Friday, September 09, 2011

Sesquicentennial, Part XVII: Man in Motion


Only a year earlier, he was the picture of abject failure. Virtually nothing he had turned his hand to resulted in success. He was the husband of a devoted wife, and the father of adoring children, and exactly that much was right with his world. He was a miserable figure, shuffling to and from the only job he could find, a clerk in his father's store. At thirty-eight years of age, Ulysses Grant had hit rock bottom.

His fortunes hadn't always looked so grim. His father, Jesse Grant, was well-regarded though not spectacularly wealthy. Born Hiram Ulysses Grant, he was mistakenly nominated to West Point under the name Ulysses S. Grant. He raised no complaint: he'd secretly dreaded having to go by the initials H.U.G., knowing that would mean no end of ribbing from his classmates. He was an indifferent student, graduating 21st out of 39, with two notable exceptions. He was an outstanding horseman, and he was exceptionally talented in mathematics.

Grant didn't actually want to be a career soldier. Oh, he had no qualms about the job, it's just that what he really wanted was to be a professor of mathematics. And that's what almost happened. He wanted the job, West Point wanted him back as an instructor, but this was 1843, and trouble was brewing down on the border with Mexico. Lieutenant Grant would be a soldier, after all.

As a quartermaster, if he were so inclined, he might have seen no action at all. But that wasn't his style. Twice, he was brevetted for bravery, at Molino del Rey and at Chapultepec. This, despite the fact that he was deeply opposed to the war itself. He thought it terribly unjust, and would later write, "I was bitterly opposed to the measure, and to this day, regard the war, which resulted, as one of the most unjust ever waged by a stronger against a weaker nation."

After the war, Grant remained in the Army. As a result of the Mexican War, the United States had acquired an immense amount of territory, and soldiers would be required to guarantee its safety. Grant's duties were to be as a quartermaster at a succession of forts on the west coast. It was more or less at this point that we'd see a facet of Grant's character that would resurface several times in the future. Grant, in the face of action, was a capable and diligent soldier. Grant, faced with the tedium of garrison duty, did not handle boredom well. It's not known for sure whether or not Grant ever drank on duty, but his commander believed that he had. Grant was given an ultimatum: resign, or face court-martial. He resigned.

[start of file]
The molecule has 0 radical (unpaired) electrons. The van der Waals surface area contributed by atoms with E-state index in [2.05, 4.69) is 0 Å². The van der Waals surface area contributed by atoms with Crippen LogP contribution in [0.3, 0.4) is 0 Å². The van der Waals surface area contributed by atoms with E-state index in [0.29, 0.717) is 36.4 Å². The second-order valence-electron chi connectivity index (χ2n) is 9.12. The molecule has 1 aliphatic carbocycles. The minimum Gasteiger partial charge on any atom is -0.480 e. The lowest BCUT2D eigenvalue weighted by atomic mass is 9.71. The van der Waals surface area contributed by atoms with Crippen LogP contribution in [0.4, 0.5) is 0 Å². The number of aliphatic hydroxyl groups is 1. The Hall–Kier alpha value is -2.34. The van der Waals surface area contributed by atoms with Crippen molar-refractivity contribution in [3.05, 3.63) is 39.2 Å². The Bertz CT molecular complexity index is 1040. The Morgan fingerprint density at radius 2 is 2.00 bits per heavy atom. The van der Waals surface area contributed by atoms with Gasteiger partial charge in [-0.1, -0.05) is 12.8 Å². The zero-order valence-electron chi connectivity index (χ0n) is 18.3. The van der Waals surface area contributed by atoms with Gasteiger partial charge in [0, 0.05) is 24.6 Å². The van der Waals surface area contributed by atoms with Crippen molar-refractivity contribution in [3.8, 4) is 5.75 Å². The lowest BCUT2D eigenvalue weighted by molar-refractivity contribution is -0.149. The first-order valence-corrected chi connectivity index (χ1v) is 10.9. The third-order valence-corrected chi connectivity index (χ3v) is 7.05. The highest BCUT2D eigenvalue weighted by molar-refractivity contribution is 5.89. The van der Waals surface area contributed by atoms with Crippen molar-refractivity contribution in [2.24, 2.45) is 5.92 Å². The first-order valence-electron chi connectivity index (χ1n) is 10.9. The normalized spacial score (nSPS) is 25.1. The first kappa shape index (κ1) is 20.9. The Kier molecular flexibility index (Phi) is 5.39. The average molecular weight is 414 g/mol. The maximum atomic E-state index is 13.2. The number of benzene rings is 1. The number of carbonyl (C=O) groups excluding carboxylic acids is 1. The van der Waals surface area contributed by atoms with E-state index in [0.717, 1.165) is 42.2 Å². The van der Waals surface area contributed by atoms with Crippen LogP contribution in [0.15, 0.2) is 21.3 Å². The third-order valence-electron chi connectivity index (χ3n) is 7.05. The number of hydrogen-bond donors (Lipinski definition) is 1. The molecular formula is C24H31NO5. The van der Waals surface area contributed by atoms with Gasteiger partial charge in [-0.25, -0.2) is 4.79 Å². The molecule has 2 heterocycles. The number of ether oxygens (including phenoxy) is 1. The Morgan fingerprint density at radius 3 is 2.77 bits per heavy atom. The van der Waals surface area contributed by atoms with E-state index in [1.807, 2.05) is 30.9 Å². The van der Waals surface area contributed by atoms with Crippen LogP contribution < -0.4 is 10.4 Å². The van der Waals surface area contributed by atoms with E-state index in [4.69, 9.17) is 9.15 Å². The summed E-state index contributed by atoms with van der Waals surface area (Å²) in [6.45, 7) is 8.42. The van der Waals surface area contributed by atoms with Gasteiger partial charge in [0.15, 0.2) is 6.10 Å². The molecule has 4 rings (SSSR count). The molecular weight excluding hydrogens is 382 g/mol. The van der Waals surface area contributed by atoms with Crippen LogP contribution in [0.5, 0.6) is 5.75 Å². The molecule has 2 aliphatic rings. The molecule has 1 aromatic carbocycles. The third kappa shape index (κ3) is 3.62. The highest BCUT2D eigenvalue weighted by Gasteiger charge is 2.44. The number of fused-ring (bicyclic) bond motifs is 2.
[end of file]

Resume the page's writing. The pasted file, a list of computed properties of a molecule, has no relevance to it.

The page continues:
For several years, Grant tried to make a go of it as a farmer, on a plot of land his family owned outside of St. Louis, Missouri. But Grant was a poor businessman. After four years, he had to give up farming, and spent a couple of years as a bill collector in St. Louis. This didn't work out, either; and after a string of failed ventures, he was forced to accept a job as a clerk in his father's leather goods store. This is where we find him in late 1860 and early 1861: a broken man, shuffling between his home and his father's store.

His luck began to change in April. After Fort Sumter was attacked, President Lincoln called for 75,000 volunteers to suppress the Rebellion. As it happened, soldiering was something Grant was quite familiar with ... And so it was that Grant helped to recruit a company of volunteers, and accompanied said unit to the state capital at Springfield. This company seemed to be more well-drilled and disciplined than most volunteers, so Governor Richard Yates offered Grant a position to recruit and train new troops. Grant accepted -- this wasn't the field command that he was looking for, but it beat working in his father's store. Besides, if he did a good enough job, perhaps someone would notice.

Someone did notice. Grant's enthusiasm, energy, and efficiency made an impression not only on his soldiers, but on Governor Yates. In June, the Governor promoted Grant to Colonel, and gave him the Twenty-first Illinois volunteer regiment, a particularly unruly regiment of volunteers. Within a few months, they weren't quite so unruly anymore. It's not that Grant was a harsh disciplinarian, or a martinet. He wasn't. But he kept his men busy with drill, attended to their needs diligently, and as is so often the case, his soldiers responded positively to such treatment. This turn-around caught the eye of Major General John Fremont, who'd known Grant by reputation from the Mexican War. He'd been appointed by Lincoln as commander in the West, and Fremont needed someone to take charge of a deteriorating situation in the District of Cairo. Fremont saw Grant as "a man of dogged persistance, and iron will," and tapped him for the post.

What a difference a year makes. From the depths of failure in September 1860, Grant had risen to command of a regiment of volunteers in September 1861. This change of fortunes affected Grant's entire demeanor. He began to walk with a bold, confident step. He was immensely confident of his abilities, but at the same time, kept a fairly solid grasp on the limits of the possible. These two qualities seldom meet in one person.

General Fremont had given Grant orders to venture out and meet the Confederate forces at Belmont. Grant immediately began making the necessary preparations. Soon, he would march out to meet the enemy.

In September 1861, few knew the name Ulysses S. Grant. This was about to change.

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